Research suggests long-term antibiotics are no better than short term.
JAMES GATHANY – CDC VIA AP Minnesota is a Lyme hot spot due to the prevalence of black-legged (or deer) ticks that carry the bacteria that causes it.
Doctors who prescribe long-term antibiotic therapy for tick-borne Lyme disease are now at risk for licensing sanctions in Minnesota, a sign that many leaders in the profession regard the therapy as discredited.
The Minnesota Board of Medical Practice earlier this week lifted its decade long moratorium on such actions because of research suggesting that long-term antibiotic therapy offers no benefits over the short-term therapy that most patients receive when their Lyme cases are diagnosed.
“It’s kind of hard to know because we’re a complaint-driven process,” she said.
Antibiotic therapy for chronic Lyme symptoms became a medical and political controversy in Minnesota in 2010, after the Infectious Diseases Society of America discouraged the practice. The society cited a lack of evidence that it helps, as well as concern that overuse of antibiotics would give rise to drug-resistant bacteria strains.
Some Lyme experts sought legislation to protect the practice because they worried that the society’s stance would give the medical board justification to penalize doctors who believed the treatment worked. The compromise was the board’s moratorium, which it reviewed and extended in 2014, until research adequately addressed the question.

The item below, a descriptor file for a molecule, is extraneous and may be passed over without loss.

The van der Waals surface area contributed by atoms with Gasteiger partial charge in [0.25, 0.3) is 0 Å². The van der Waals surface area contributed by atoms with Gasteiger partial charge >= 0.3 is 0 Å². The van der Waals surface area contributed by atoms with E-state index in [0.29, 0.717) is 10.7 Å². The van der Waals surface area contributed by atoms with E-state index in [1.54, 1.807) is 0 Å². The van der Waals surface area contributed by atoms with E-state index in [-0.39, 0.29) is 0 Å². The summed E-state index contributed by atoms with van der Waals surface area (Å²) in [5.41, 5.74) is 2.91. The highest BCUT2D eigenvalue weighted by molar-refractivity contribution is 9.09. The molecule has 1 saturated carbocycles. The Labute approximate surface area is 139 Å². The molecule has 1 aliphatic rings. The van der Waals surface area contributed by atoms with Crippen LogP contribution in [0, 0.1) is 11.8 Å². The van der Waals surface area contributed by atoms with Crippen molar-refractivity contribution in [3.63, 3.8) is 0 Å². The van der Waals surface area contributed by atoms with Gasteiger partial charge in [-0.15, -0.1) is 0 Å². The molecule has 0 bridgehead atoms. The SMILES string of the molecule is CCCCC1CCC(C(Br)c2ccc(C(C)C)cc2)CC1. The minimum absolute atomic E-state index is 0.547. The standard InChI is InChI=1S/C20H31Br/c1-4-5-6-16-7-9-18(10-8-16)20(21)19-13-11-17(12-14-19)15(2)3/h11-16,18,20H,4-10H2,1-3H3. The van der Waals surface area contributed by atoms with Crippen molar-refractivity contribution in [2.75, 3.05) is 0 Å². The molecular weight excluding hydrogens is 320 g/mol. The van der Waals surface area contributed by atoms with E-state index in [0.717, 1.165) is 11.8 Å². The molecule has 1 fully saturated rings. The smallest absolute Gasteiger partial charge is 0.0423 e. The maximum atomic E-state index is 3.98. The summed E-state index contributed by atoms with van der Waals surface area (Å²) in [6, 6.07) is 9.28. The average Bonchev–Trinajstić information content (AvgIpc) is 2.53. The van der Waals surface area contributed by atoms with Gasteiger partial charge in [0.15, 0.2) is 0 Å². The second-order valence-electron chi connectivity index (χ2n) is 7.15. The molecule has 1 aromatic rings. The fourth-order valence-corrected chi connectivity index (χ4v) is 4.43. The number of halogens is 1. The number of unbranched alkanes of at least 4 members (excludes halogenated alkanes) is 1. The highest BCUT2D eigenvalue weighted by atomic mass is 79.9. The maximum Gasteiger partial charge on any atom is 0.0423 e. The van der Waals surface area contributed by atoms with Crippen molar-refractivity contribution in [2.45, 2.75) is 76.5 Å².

The board this week decided to lift the moratorium based largely on a Dutch study published in 2016 in the New England Journal of Medicine that showed that long-term antibiotic therapy offered no more relief from chronic Lyme symptoms than placebo pills.
Minnesota is a Lyme hot spot due to the prevalence of black-legged (or deer) ticks that carry the bacteria that causes it. The state reported 950 cases last year, plus another 591 probable cases that weren’t confirmed by lab tests.
Known for the bull’s-eye rash that often appears at the infection site, Lyme disease causes fatigue, joint pain and other symptoms. Most patients recover with standard antibiotics within a few weeks, but some suffer lingering symptoms.
The U.S. Centers for Disease Control and Prevention also discourage long-term antibiotic therapy for treatment of these chronic symptoms, noting research that it can cause complications, including an increased risk of future infectious diseases.
While no one spoke in opposition to the board’s decision at its latest meeting, the decision upset some Lyme advocates.
Dr. Elizabeth Maloney of Wyoming, Minn., has created online training for physicians regarding Lyme disease and serves on the treatment subcommittee of the federal Tick-Borne Disease Working Group. She pointed to a separate study showing that long-term antibiotics at least offered benefits to a subgroup of Lyme patients with persistent fatigue.
Doctors with experience in treating Lyme should still be able to use this treatment option when others aren’t working, she said, but she worries that they will now be afraid to do so.
“It becomes an access-to-care issue,” she said, “for these very sick patients.”
“In elderly patients with a diagnosis of UTI in primary care, no antibiotics and deferred antibiotics were associated with a significant increase in bloodstream infection and all-cause mortality compared with immediate antibiotics,” writes Gharbi.
While this study examines the effect of antibiotic stewardship on elderly patients with a UTI, it also raises the question as to the impact of such stewardship programs on treatment delays for patients with Lyme disease.